Integrins β1 and β3 exhibit distinct dynamic nanoscale organizations inside focal adhesions

A Corrigendum to this article was published on 06 November 2012


Integrins in focal adhesions (FAs) mediate adhesion and force transmission to extracellular matrices essential for cell motility, proliferation and differentiation. Different fibronectin-binding integrins, simultaneously present in FAs, perform distinct functions. Yet, how integrin dynamics control biochemical and biomechanical processes in FAs is still elusive. Using single-protein tracking and super-resolution imaging we revealed the dynamic nano-organizations of integrins and talin inside FAs. Integrins reside in FAs through free-diffusion and immobilization cycles. Integrin activation promotes immobilization, stabilized in FAs by simultaneous connection to fibronectin and actin-binding proteins. Talin is recruited in FAs directly from the cytosol without membrane free-diffusion, restricting integrin immobilization to FAs. Immobilized β3-integrins are enriched and stationary within FAs, whereas immobilized β1-integrins are less enriched and exhibit rearward movements. Talin is enriched and mainly stationary, but also exhibited rearward movements in FAs, consistent with stable connections with both β-integrins. Thus, differential transmission of actin motion to fibronectin occurs through specific integrins within FAs.

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Figure 1: β3-integrins are immobilized more frequently and undergo slower free-diffusion inside versus outside FAs.
Figure 2: Integrin immobilization correlates with integrin activation and require both fibronectin and ABPs binding.
Figure 3: Integrins undergo repeated cycles of slow free-diffusion and immobilization within FAs.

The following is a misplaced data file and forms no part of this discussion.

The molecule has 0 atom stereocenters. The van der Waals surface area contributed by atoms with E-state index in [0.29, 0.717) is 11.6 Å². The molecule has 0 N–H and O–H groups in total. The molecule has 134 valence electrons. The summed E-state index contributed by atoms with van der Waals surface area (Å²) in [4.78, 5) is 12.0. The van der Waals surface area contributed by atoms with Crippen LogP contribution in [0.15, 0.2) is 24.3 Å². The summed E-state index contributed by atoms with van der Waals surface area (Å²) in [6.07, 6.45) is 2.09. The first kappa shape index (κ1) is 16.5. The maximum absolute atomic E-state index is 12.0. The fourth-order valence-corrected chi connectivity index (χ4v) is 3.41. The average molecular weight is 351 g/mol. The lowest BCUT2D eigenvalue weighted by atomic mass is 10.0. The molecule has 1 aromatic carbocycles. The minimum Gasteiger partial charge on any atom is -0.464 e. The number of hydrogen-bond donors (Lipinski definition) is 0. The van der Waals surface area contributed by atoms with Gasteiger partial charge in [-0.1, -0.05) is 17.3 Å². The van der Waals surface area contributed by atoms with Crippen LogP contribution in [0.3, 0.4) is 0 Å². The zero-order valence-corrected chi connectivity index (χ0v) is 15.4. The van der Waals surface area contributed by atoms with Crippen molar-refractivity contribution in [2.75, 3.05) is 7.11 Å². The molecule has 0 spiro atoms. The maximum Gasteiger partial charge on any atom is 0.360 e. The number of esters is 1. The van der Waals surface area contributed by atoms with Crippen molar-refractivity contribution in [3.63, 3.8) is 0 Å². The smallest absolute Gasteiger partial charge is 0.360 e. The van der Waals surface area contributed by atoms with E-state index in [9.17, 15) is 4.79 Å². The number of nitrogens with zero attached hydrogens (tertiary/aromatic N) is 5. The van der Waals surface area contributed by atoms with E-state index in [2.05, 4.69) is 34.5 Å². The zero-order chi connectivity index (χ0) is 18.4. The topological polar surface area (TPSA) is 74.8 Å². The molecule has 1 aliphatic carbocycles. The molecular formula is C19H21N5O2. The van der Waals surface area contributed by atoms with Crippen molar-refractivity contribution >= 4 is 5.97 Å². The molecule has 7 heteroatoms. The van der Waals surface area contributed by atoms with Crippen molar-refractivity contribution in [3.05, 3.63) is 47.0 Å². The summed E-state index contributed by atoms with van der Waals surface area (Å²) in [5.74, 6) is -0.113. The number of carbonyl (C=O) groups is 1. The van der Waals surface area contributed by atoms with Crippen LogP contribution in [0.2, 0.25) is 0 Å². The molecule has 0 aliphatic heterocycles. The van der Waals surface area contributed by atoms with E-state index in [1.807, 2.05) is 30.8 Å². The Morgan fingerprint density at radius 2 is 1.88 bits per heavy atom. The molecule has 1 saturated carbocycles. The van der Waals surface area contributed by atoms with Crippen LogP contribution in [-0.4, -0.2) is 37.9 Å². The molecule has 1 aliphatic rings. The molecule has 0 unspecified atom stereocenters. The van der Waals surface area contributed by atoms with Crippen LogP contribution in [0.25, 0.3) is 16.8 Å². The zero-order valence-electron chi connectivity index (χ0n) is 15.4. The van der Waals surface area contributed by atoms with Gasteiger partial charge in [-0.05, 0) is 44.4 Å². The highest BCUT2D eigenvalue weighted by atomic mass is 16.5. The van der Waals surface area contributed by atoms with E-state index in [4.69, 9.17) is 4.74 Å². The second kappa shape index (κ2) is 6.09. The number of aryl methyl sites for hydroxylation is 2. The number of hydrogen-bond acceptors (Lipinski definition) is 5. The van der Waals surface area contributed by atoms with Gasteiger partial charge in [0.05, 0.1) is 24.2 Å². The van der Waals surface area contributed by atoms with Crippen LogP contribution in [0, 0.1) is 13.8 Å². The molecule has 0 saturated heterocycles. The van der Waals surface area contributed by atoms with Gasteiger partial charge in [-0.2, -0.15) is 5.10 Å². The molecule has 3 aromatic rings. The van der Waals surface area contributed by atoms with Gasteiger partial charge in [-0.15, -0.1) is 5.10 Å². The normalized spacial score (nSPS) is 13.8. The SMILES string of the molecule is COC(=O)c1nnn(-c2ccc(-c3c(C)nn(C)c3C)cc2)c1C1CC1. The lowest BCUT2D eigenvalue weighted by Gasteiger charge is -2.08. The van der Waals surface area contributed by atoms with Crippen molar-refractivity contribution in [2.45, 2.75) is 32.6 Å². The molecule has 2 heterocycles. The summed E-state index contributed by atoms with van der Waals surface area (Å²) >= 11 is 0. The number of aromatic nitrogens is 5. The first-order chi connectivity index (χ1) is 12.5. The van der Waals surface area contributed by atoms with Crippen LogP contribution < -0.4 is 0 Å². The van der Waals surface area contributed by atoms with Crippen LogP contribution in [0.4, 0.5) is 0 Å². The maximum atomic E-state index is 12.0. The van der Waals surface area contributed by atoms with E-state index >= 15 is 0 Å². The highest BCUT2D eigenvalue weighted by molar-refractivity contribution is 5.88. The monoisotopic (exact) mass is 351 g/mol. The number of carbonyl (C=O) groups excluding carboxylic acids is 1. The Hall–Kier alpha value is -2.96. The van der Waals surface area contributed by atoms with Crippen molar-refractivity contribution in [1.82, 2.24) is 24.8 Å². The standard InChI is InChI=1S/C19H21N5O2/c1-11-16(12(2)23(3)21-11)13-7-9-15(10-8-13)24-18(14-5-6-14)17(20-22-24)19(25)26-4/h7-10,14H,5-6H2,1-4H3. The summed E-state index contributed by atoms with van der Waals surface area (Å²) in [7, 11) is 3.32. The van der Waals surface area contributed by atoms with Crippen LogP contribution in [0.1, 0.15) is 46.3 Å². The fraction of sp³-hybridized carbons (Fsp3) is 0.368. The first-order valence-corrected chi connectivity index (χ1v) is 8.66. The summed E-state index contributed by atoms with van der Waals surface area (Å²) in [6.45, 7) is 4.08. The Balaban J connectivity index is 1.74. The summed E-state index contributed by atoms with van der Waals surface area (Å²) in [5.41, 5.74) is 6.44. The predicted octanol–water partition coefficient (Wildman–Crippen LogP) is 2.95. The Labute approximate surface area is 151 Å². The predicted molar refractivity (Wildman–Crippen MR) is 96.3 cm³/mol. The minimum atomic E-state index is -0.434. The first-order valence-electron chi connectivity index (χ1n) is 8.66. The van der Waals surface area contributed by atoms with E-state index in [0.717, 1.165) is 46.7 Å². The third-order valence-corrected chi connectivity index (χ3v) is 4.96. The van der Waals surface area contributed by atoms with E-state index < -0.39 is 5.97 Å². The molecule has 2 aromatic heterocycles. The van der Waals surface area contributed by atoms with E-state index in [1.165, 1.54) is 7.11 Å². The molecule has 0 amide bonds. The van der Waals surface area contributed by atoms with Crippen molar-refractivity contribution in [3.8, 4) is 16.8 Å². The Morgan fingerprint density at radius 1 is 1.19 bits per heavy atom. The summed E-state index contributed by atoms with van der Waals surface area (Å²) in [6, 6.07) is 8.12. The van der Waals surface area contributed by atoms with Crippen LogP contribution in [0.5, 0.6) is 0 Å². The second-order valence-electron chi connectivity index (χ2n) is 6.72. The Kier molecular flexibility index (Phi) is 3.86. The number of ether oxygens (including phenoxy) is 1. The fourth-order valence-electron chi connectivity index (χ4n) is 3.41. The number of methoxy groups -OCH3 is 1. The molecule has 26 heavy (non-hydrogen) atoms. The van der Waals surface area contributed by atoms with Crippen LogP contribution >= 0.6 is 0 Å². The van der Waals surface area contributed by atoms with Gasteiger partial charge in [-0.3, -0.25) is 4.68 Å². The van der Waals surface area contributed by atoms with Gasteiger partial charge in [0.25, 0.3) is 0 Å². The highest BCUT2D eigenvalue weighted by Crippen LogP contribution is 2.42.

Figure 4: Talin is recruited in FAs directly from the cytosol without membrane free-diffusion, spatially restricting integrin immobilization to FAs.
Figure 5: Differential nanoscale organization of β3- and β1-integrins in FAs.
Figure 6: β3- and β1-integrin extracellular domains determine their distinct dynamic nanoscale organizations inside FAs.
Figure 7: Differential transmission of F-actin motion to β3-integrin, β1-integrin and talin.


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We thank C. Breillat, A. Frouin, D. Bouchet and P. Gonzales for technical assistance; M. P. Sheetz, O. Thoumine, J. Petersen, B. Fourcade, M. Block, L. Duchesne and D.G. Fernig for helpful discussions; M. Humphries, N. Kieffer, J. Wehland, A. Gautreau and P. Kanchanawong for the gift of reagents; P. Legros and C. Poujol (Bordeaux Imaging Center) for STED imaging. We acknowledge financial support from the French Ministry of Research and CNRS, ANR grant Nanomotility (G.G., B.L., O.R.), Fondation ARC pour la Recherche sur le Cancer (O.R.), Conseil Régional Aquitaine, Fondation pour la Recherche Médicale, the ERC Program numbers 232942 Nano-Dyn-Syn (D.C., B.L.) and 235552 Glutraf (D.N.), the Human Frontiers Science Programme (B.L.) and The Ligue National contre le Cancer—équipe labellisée 2010 (C.A-R., O.D.). The research was conducted in the scope of the International Associated Laboratory LIA CAFS.

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O.R. and G.G. conceptualized and performed the sptPALM and STED experiments. V.O., C.L., L.C. and B.L. conceptualized and developed the single-protein-tracking set-up used for ATTO647N. G.G. performed single-protein-tracking experiments using ATTO647N. B.T. designed and generated new protein constructs. V.G. and R.T. designed and synthesized the TrisNTA–ATTO647N. D.N. and J-B.S. developed the sptPALM set-up. J-B.S. developed the analytical tools for sptPALM. V.O., C.L. and L.C. developed the analytical tools for single-protein tracking using ATTO647N. O.D. and C.A-R. contributed valuable scientific advice and developed the β1-integrin–mEOS2 and chimaeric integrin constructs. O.D. performed FACS experiments. L.C., D.C., B.L. and G.G. coordinated the study. O.R. and G.G. wrote the manuscript and Supplementary Information. All authors discussed the results and commented on the manuscript.

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Correspondence to Grégory Giannone.

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Rossier, O., Octeau, V., Sibarita, JB. et al. Integrins β1 and β3 exhibit distinct dynamic nanoscale organizations inside focal adhesions. Nat Cell Biol 14, 1057–1067 (2012).

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